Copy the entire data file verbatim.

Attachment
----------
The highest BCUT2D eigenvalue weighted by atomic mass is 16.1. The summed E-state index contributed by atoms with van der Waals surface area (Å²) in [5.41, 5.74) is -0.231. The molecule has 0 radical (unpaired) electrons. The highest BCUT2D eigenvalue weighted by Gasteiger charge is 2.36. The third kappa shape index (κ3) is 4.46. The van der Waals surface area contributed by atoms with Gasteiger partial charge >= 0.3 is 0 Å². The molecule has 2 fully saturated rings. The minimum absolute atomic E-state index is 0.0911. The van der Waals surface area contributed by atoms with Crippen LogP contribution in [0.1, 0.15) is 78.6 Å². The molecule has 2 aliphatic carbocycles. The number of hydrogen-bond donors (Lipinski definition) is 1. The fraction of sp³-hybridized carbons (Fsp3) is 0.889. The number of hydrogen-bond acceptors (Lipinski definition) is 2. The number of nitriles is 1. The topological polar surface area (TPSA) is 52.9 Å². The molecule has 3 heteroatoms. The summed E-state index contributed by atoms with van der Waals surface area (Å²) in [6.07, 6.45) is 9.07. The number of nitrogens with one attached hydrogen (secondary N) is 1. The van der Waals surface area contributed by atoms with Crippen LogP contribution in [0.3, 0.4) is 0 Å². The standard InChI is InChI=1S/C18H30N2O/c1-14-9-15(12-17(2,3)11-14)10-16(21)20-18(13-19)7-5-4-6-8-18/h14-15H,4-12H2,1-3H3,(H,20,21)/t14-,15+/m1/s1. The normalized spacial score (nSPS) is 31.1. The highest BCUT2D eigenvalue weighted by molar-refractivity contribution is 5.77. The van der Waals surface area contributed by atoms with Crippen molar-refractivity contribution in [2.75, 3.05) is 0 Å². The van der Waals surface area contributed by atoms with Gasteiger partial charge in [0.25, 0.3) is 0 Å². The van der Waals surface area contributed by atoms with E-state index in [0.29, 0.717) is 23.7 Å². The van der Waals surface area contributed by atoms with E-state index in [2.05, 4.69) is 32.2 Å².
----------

The highest BCUT2D eigenvalue weighted by atomic mass is 16.1. The summed E-state index contributed by atoms with van der Waals surface area (Å²) in [5.41, 5.74) is -0.231. The molecule has 0 radical (unpaired) electrons. The highest BCUT2D eigenvalue weighted by Gasteiger charge is 2.36. The third kappa shape index (κ3) is 4.46. The van der Waals surface area contributed by atoms with Gasteiger partial charge >= 0.3 is 0 Å². The molecule has 2 fully saturated rings. The minimum absolute atomic E-state index is 0.0911. The van der Waals surface area contributed by atoms with Crippen LogP contribution in [0.1, 0.15) is 78.6 Å². The molecule has 2 aliphatic carbocycles. The number of hydrogen-bond donors (Lipinski definition) is 1. The fraction of sp³-hybridized carbons (Fsp3) is 0.889. The number of hydrogen-bond acceptors (Lipinski definition) is 2. The number of nitriles is 1. The topological polar surface area (TPSA) is 52.9 Å². The molecule has 3 heteroatoms. The summed E-state index contributed by atoms with van der Waals surface area (Å²) in [6.07, 6.45) is 9.07. The number of nitrogens with one attached hydrogen (secondary N) is 1. The van der Waals surface area contributed by atoms with Crippen LogP contribution in [0.3, 0.4) is 0 Å². The standard InChI is InChI=1S/C18H30N2O/c1-14-9-15(12-17(2,3)11-14)10-16(21)20-18(13-19)7-5-4-6-8-18/h14-15H,4-12H2,1-3H3,(H,20,21)/t14-,15+/m1/s1. The normalized spacial score (nSPS) is 31.1. The highest BCUT2D eigenvalue weighted by molar-refractivity contribution is 5.77. The van der Waals surface area contributed by atoms with Crippen molar-refractivity contribution in [2.75, 3.05) is 0 Å². The van der Waals surface area contributed by atoms with Gasteiger partial charge in [0.25, 0.3) is 0 Å². The van der Waals surface area contributed by atoms with E-state index in [0.29, 0.717) is 23.7 Å². The van der Waals surface area contributed by atoms with E-state index in [2.05, 4.69) is 32.2 Å².